Utah backpacking

An overlook along the Beehive Traverse in Capitol Reef National Park.

The Most Beautiful Hike You’ve Never Heard Of: Crossing Utah’s Capitol Reef

By Michael Lanza

We enter a steep, claustrophobically narrow gully, looking up at boulders that appear barely glued in place by a mortar of dried mud. Ready to rain sandstone jihad upon us, they send a silent message that we have taken a wrong turn in this unnamed side canyon in the wilds of southern Utah’s Capitol Reef National Park and should retreat—immediately. This seems about as likely to be our route as we are likely to run into a fish plucking a harp out here in the high desert.

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A backpacker in The Narrows in Zion National Park.

Luck of the Draw, Part 2: Backpacking Zion’s Narrows

By Michael Lanza

We step into the ankle-deep North Fork of the Virgin River, in the backcountry of Zion National Park, and water at refrigerator temperature immediately fills our boots. Until sometime tomorrow afternoon, we’ll walk in this river almost constantly, crossing it dozens of times—with the 50° F water, at its deepest, coming up nearly to our waists. As we splash downstream, the canyon walls of golden, crimson, and cream-colored sandstone steadily creep inward and stretch higher, soon eclipsing the sun. We’ll see very little direct sunlight as the sheer walls of Zion’s Narrows eventually tower a thousand feet overhead and, at times, close in to the width of a hobbit’s living room.

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Ancient Puebloan ruins in Woodenshoe Canyon, in Utah's Dark Canyon Wilderness.

Ancient and Modern Folly: Backpacking Utah’s Dark Canyon

By Michael Lanza About five miles down Woodenshoe Canyon, under a blazing sun in southeast Utah’s Dark Canyon Wilderness, David stops on the sandy trail ahead of me and points to a barely distinguishable feature in the cliffs above us. We set our backpacks on the ground and follow a faint path up onto slabs below the cliffs. Scrambling and …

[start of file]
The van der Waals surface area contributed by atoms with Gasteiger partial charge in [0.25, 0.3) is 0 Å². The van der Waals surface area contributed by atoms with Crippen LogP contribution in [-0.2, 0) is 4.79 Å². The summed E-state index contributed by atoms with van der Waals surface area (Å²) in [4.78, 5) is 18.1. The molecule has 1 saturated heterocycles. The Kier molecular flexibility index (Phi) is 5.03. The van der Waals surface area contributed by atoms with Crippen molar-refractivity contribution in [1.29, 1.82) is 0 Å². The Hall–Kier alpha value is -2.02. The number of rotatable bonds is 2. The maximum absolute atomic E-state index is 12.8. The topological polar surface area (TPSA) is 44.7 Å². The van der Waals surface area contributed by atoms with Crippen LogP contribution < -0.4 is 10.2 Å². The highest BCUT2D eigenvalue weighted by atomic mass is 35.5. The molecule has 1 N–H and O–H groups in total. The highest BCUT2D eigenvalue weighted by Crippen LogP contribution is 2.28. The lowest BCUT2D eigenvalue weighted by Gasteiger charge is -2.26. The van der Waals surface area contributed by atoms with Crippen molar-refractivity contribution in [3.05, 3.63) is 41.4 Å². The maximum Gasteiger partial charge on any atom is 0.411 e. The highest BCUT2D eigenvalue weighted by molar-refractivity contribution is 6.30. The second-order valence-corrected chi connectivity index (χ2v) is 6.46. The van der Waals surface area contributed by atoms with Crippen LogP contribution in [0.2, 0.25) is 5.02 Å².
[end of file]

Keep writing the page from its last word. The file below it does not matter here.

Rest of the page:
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A hiker on the West Rim Trail in Zion National Park.

Ask Me: The Best Backpacking Trip in Zion National Park

Michael,

Say you have one last trip to Zion: a 3- to 4-night backpacking trip with a group of men in average condition anywhere in the park.

What trails do you have to see one more time? (Insert any insider details here.)

What month do you go?

You’ve sparked something in myself and a friend to see that place. I know permits are crucial, we’re already planning. I’ve read your articles that mostly include all members of the family (which I respect). Does the itinerary change when it’s just guys?

Thanks so much,

Steven
Longview, Texas

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Ancient Puebloan ruin in Woodenshoe Canyon, Dark Canyon Wilderness, Utah.

3-Minute Read: Backpacking Utah’s Dark Canyon Wilderness

By Michael Lanza

About five miles down Woodenshoe Canyon, in southeast Utah’s Dark Canyon Wilderness, David stops on the trail ahead of me and points to a barely distinguishable feature in the cliffs above us. We drop our backpacks and follow a faint path in the sand and up onto sandstone slabs, scrambling and zigzagging our way up onto a wide ledge below an overhanging cliff face. In the shaded alcove below that overhang, we stop before the ruins of a tiny, one-room stone structure perhaps large enough for two people to lie down inside, built centuries before Columbus arrived in the New World.

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